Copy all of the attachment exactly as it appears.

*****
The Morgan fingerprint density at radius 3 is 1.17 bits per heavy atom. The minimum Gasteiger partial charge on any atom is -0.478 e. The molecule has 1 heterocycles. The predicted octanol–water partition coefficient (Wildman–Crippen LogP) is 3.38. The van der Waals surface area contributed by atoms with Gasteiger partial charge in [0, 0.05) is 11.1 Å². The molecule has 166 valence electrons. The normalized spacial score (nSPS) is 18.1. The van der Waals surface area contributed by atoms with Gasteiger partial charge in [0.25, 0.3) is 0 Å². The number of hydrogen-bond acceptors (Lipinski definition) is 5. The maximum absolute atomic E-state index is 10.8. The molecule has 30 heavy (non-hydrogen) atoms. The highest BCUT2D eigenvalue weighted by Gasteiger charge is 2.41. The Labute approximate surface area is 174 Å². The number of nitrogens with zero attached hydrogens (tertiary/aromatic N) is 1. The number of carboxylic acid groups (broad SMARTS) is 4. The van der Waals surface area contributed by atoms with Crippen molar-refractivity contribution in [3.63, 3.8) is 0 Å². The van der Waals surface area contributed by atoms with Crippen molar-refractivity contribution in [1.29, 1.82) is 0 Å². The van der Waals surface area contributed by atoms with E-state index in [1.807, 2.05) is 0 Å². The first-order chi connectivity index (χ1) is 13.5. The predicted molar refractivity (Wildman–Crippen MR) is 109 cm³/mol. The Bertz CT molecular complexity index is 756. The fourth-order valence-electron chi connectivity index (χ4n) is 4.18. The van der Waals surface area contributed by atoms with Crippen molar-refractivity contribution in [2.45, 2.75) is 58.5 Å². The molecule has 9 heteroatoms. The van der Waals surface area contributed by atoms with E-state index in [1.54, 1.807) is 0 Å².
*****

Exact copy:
The Morgan fingerprint density at radius 3 is 1.17 bits per heavy atom. The minimum Gasteiger partial charge on any atom is -0.478 e. The molecule has 1 heterocycles. The predicted octanol–water partition coefficient (Wildman–Crippen LogP) is 3.38. The van der Waals surface area contributed by atoms with Gasteiger partial charge in [0, 0.05) is 11.1 Å². The molecule has 166 valence electrons. The normalized spacial score (nSPS) is 18.1. The van der Waals surface area contributed by atoms with Gasteiger partial charge in [0.25, 0.3) is 0 Å². The number of hydrogen-bond acceptors (Lipinski definition) is 5. The maximum absolute atomic E-state index is 10.8. The molecule has 30 heavy (non-hydrogen) atoms. The highest BCUT2D eigenvalue weighted by Gasteiger charge is 2.41. The Labute approximate surface area is 174 Å². The number of nitrogens with zero attached hydrogens (tertiary/aromatic N) is 1. The number of carboxylic acid groups (broad SMARTS) is 4. The van der Waals surface area contributed by atoms with Crippen molar-refractivity contribution in [3.63, 3.8) is 0 Å². The van der Waals surface area contributed by atoms with Crippen molar-refractivity contribution in [1.29, 1.82) is 0 Å². The van der Waals surface area contributed by atoms with E-state index in [1.807, 2.05) is 0 Å². The first-order chi connectivity index (χ1) is 13.5. The predicted molar refractivity (Wildman–Crippen MR) is 109 cm³/mol. The Bertz CT molecular complexity index is 756. The fourth-order valence-electron chi connectivity index (χ4n) is 4.18. The van der Waals surface area contributed by atoms with Crippen molar-refractivity contribution in [2.45, 2.75) is 58.5 Å². The molecule has 9 heteroatoms. The van der Waals surface area contributed by atoms with E-state index in [1.54, 1.807) is 0 Å².